Cancer patient went two years without seeing children after council blunder
- Credit: Getty Images/iStockphoto
A man battling cancer went two years without seeing his children after they were taken into care because of the council’s repeated failures to keep them in contact.
The Local Government and Social Care Ombudsman ruled that Norfolk County Council (NCC) should apologise to the man - known as Mr X - and pay £950 in compensation due to the “unnecessary distress” caused.
The complaint was initially handled by an council-appointed investigating officer before being escalated to the ombudsman.
According to the report, Mr X’s three children - B, C and D - became looked after by the council in 2014.
Though B did not want any contact with Mr X, he initially had regular contact with C and D.
This arrangement broke down when the children moved to a new foster placement further away from where the complainant lived in December 2014.
Despite C consistently asking to see their father, the council failed to re-establish contact until February 2017 - and given that meetings were supposed to be monthly, Mr X lost out on 26 sessions with his children.
- 1 Weather warning issued as wintry showers expected to cause icy conditions
- 2 ‘This was our worst nightmare’: Locals shock after man dies in crash
- 3 'No excuses' is the message as festive anti-drink drive campaign launched
- 4 Warning issued over fake Omicron variant test scam
- 5 Heavy rain forecast for the rest of the week in Norfolk but snow unlikely
- 6 Waitrose and Halfords recall items over health and safety concerns
- 7 'Key moment' for town centre as £800,000 improvements agreed
- 8 'Don’t try and book until the NHS says it is your turn' — PM on booster rollout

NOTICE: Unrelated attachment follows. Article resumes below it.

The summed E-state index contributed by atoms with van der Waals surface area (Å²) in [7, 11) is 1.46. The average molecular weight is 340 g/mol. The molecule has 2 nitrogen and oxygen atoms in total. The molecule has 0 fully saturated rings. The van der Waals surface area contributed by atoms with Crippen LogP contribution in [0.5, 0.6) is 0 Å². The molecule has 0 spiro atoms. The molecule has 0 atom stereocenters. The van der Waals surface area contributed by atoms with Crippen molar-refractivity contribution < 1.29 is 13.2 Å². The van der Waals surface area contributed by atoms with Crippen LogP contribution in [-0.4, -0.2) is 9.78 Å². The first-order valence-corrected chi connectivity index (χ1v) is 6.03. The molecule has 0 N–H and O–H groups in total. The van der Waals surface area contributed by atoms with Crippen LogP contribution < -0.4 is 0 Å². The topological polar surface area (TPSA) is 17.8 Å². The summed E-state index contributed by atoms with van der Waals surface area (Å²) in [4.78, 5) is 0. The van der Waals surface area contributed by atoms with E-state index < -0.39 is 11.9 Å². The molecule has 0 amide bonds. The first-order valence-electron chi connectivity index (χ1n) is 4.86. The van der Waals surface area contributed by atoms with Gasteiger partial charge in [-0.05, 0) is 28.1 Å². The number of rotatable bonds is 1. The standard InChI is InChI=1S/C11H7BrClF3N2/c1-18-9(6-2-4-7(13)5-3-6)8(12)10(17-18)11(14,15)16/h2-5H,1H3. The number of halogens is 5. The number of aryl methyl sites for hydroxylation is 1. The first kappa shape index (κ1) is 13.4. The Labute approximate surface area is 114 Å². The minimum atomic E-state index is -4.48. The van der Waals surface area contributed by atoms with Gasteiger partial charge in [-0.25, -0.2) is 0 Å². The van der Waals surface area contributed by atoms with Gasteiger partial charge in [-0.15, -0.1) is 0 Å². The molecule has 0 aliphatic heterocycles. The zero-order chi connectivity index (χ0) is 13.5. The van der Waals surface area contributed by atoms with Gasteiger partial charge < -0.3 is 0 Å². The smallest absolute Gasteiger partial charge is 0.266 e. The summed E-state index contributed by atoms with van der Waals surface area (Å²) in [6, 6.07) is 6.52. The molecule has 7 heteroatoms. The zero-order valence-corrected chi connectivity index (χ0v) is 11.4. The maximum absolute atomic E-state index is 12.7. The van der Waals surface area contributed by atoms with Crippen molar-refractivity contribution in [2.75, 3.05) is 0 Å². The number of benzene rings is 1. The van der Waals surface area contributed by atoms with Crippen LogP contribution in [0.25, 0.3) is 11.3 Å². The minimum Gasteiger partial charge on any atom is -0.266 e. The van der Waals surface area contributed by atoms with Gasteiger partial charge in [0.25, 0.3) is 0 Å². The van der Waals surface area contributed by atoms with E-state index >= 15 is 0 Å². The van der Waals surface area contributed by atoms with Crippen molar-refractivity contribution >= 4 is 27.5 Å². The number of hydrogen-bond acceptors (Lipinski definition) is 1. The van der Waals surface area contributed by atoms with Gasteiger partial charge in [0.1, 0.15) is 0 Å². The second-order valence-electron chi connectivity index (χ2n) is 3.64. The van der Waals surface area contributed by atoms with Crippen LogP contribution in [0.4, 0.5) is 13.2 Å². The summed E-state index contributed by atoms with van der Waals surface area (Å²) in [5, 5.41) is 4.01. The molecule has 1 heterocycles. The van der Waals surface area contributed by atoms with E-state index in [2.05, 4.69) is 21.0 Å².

- 9 What to see in the sky in December: The 'Cold Moon' and meteor showers
- 10 JCB skip loader worth £5,500 stolen from Suffolk village
All the while, Mr X was undergoing multiple surgeries in his battle with cancer.
The report explains the council claimed it had no contact details for the parents and could not track them down - despite its own records disproving this.
After the first investigation, the officer found a constant change in social workers and the council's failure to facilitate contact warranted compensation of £300 to be paid to Mr X.
However, the ombudsman said this did not sufficiently acknowledge the detrimental impact the lost time had on Mr X and his relationship with his children. For this, it said the council should pay him a further £650.
It also recommended the council keep up to date contact numbers, and record all communication with parents of looked-after children.
In response, member for children's services John Fisher said the council "accepts the findings", has taken steps to remedy the injustice and is committed to service improvement.
“We’ve written to Mr X to apologise, and have made payments of £950 for the time, trouble and distress this issue has caused", he said.
“Since the events the Ombudsman has investigated, we’ve employed family network advisors to assist in building relationships between the council and the families of looked after children, and introduced a new Family Time service."